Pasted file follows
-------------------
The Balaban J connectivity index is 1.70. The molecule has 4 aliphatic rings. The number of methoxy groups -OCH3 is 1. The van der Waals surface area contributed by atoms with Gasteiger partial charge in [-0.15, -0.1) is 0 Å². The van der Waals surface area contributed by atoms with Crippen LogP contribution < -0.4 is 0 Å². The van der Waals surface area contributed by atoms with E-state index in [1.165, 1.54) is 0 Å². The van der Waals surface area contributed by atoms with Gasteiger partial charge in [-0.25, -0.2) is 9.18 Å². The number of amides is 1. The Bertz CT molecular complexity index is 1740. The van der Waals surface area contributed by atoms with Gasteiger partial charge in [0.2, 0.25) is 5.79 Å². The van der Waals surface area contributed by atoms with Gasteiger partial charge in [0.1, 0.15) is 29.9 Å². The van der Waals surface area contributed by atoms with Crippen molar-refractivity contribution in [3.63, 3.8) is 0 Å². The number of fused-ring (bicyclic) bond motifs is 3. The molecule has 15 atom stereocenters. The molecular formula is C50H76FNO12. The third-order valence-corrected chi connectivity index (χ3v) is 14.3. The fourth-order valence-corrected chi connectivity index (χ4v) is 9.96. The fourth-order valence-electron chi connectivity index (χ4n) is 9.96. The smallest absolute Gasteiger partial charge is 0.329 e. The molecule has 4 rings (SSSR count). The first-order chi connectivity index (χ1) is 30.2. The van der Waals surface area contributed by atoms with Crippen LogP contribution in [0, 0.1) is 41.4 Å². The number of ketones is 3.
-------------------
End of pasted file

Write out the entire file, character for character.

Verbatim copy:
The Balaban J connectivity index is 1.70. The molecule has 4 aliphatic rings. The number of methoxy groups -OCH3 is 1. The van der Waals surface area contributed by atoms with Gasteiger partial charge in [-0.15, -0.1) is 0 Å². The van der Waals surface area contributed by atoms with Crippen LogP contribution < -0.4 is 0 Å². The van der Waals surface area contributed by atoms with E-state index in [1.165, 1.54) is 0 Å². The van der Waals surface area contributed by atoms with Gasteiger partial charge in [-0.25, -0.2) is 9.18 Å². The number of amides is 1. The Bertz CT molecular complexity index is 1740. The van der Waals surface area contributed by atoms with Gasteiger partial charge in [0.2, 0.25) is 5.79 Å². The van der Waals surface area contributed by atoms with Gasteiger partial charge in [0.1, 0.15) is 29.9 Å². The van der Waals surface area contributed by atoms with Crippen molar-refractivity contribution in [3.63, 3.8) is 0 Å². The number of fused-ring (bicyclic) bond motifs is 3. The molecule has 15 atom stereocenters. The molecular formula is C50H76FNO12. The third-order valence-corrected chi connectivity index (χ3v) is 14.3. The fourth-order valence-corrected chi connectivity index (χ4v) is 9.96. The fourth-order valence-electron chi connectivity index (χ4n) is 9.96. The smallest absolute Gasteiger partial charge is 0.329 e. The molecule has 4 rings (SSSR count). The first-order chi connectivity index (χ1) is 30.2. The van der Waals surface area contributed by atoms with Crippen LogP contribution in [0, 0.1) is 41.4 Å². The number of ketones is 3.